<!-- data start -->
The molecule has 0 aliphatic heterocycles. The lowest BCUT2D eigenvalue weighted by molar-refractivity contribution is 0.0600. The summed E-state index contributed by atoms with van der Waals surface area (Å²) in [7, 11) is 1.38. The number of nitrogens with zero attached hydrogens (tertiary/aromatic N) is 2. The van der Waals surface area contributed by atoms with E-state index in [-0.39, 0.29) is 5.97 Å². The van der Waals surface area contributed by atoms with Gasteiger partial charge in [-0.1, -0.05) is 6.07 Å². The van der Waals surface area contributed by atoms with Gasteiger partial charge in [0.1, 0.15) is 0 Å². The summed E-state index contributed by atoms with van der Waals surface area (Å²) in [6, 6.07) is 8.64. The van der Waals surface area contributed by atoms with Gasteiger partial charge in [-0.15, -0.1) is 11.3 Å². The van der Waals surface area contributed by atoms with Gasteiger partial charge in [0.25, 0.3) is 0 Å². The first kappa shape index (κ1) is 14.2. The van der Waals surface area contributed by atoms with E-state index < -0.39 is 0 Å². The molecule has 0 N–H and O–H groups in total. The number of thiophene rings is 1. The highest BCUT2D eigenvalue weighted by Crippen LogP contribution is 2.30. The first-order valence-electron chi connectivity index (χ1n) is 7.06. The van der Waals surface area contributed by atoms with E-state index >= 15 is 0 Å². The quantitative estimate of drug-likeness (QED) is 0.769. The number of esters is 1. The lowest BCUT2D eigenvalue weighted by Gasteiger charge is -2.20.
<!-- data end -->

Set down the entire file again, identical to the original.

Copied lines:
The molecule has 0 aliphatic heterocycles. The lowest BCUT2D eigenvalue weighted by molar-refractivity contribution is 0.0600. The summed E-state index contributed by atoms with van der Waals surface area (Å²) in [7, 11) is 1.38. The number of nitrogens with zero attached hydrogens (tertiary/aromatic N) is 2. The van der Waals surface area contributed by atoms with E-state index in [-0.39, 0.29) is 5.97 Å². The van der Waals surface area contributed by atoms with Gasteiger partial charge in [-0.1, -0.05) is 6.07 Å². The van der Waals surface area contributed by atoms with Gasteiger partial charge in [0.1, 0.15) is 0 Å². The summed E-state index contributed by atoms with van der Waals surface area (Å²) in [6, 6.07) is 8.64. The van der Waals surface area contributed by atoms with Gasteiger partial charge in [-0.15, -0.1) is 11.3 Å². The van der Waals surface area contributed by atoms with Gasteiger partial charge in [0.25, 0.3) is 0 Å². The first kappa shape index (κ1) is 14.2. The van der Waals surface area contributed by atoms with E-state index < -0.39 is 0 Å². The molecule has 0 N–H and O–H groups in total. The number of thiophene rings is 1. The highest BCUT2D eigenvalue weighted by Crippen LogP contribution is 2.30. The first-order valence-electron chi connectivity index (χ1n) is 7.06. The van der Waals surface area contributed by atoms with E-state index >= 15 is 0 Å². The quantitative estimate of drug-likeness (QED) is 0.769. The number of esters is 1. The lowest BCUT2D eigenvalue weighted by Gasteiger charge is -2.20.